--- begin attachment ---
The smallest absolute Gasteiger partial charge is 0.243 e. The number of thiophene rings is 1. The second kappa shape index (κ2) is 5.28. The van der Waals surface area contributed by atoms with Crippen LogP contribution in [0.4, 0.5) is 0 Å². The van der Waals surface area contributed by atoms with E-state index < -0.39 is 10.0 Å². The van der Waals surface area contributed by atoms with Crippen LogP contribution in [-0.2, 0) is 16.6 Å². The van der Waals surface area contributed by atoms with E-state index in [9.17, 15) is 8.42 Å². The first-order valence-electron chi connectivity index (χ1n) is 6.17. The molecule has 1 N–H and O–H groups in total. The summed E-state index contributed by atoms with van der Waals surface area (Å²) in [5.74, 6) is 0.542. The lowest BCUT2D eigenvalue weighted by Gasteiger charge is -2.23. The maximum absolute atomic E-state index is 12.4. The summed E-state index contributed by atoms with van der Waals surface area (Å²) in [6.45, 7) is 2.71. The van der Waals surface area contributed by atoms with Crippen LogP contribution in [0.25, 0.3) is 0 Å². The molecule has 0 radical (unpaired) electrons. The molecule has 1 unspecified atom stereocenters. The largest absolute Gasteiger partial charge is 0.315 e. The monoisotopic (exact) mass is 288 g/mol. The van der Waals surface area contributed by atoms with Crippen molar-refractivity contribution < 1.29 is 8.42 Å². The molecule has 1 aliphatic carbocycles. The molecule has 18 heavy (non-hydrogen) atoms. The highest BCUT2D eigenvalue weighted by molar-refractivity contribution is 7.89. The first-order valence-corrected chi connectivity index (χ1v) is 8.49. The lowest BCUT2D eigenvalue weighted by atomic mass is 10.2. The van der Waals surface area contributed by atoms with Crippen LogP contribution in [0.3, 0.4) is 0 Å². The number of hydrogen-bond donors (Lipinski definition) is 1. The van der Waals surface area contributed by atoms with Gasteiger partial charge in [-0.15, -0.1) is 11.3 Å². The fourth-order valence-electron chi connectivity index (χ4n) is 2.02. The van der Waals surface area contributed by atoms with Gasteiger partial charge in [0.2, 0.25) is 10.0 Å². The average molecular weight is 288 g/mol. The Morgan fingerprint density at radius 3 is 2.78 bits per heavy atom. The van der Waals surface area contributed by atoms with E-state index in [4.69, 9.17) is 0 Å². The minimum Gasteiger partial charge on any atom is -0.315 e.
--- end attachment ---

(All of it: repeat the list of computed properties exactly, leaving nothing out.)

The smallest absolute Gasteiger partial charge is 0.243 e. The number of thiophene rings is 1. The second kappa shape index (κ2) is 5.28. The van der Waals surface area contributed by atoms with Crippen LogP contribution in [0.4, 0.5) is 0 Å². The van der Waals surface area contributed by atoms with E-state index < -0.39 is 10.0 Å². The van der Waals surface area contributed by atoms with Crippen LogP contribution in [-0.2, 0) is 16.6 Å². The van der Waals surface area contributed by atoms with E-state index in [9.17, 15) is 8.42 Å². The first-order valence-electron chi connectivity index (χ1n) is 6.17. The molecule has 1 N–H and O–H groups in total. The summed E-state index contributed by atoms with van der Waals surface area (Å²) in [5.74, 6) is 0.542. The lowest BCUT2D eigenvalue weighted by Gasteiger charge is -2.23. The maximum absolute atomic E-state index is 12.4. The summed E-state index contributed by atoms with van der Waals surface area (Å²) in [6.45, 7) is 2.71. The van der Waals surface area contributed by atoms with Crippen LogP contribution in [0.25, 0.3) is 0 Å². The molecule has 0 radical (unpaired) electrons. The molecule has 1 unspecified atom stereocenters. The largest absolute Gasteiger partial charge is 0.315 e. The monoisotopic (exact) mass is 288 g/mol. The van der Waals surface area contributed by atoms with Crippen molar-refractivity contribution < 1.29 is 8.42 Å². The molecule has 1 aliphatic carbocycles. The molecule has 18 heavy (non-hydrogen) atoms. The highest BCUT2D eigenvalue weighted by molar-refractivity contribution is 7.89. The first-order valence-corrected chi connectivity index (χ1v) is 8.49. The lowest BCUT2D eigenvalue weighted by atomic mass is 10.2. The van der Waals surface area contributed by atoms with Crippen LogP contribution in [0.3, 0.4) is 0 Å². The number of hydrogen-bond donors (Lipinski definition) is 1. The van der Waals surface area contributed by atoms with Gasteiger partial charge in [-0.15, -0.1) is 11.3 Å². The fourth-order valence-electron chi connectivity index (χ4n) is 2.02. The van der Waals surface area contributed by atoms with Gasteiger partial charge in [0.2, 0.25) is 10.0 Å². The average molecular weight is 288 g/mol. The Morgan fingerprint density at radius 3 is 2.78 bits per heavy atom. The van der Waals surface area contributed by atoms with E-state index in [4.69, 9.17) is 0 Å². The minimum Gasteiger partial charge on any atom is -0.315 e.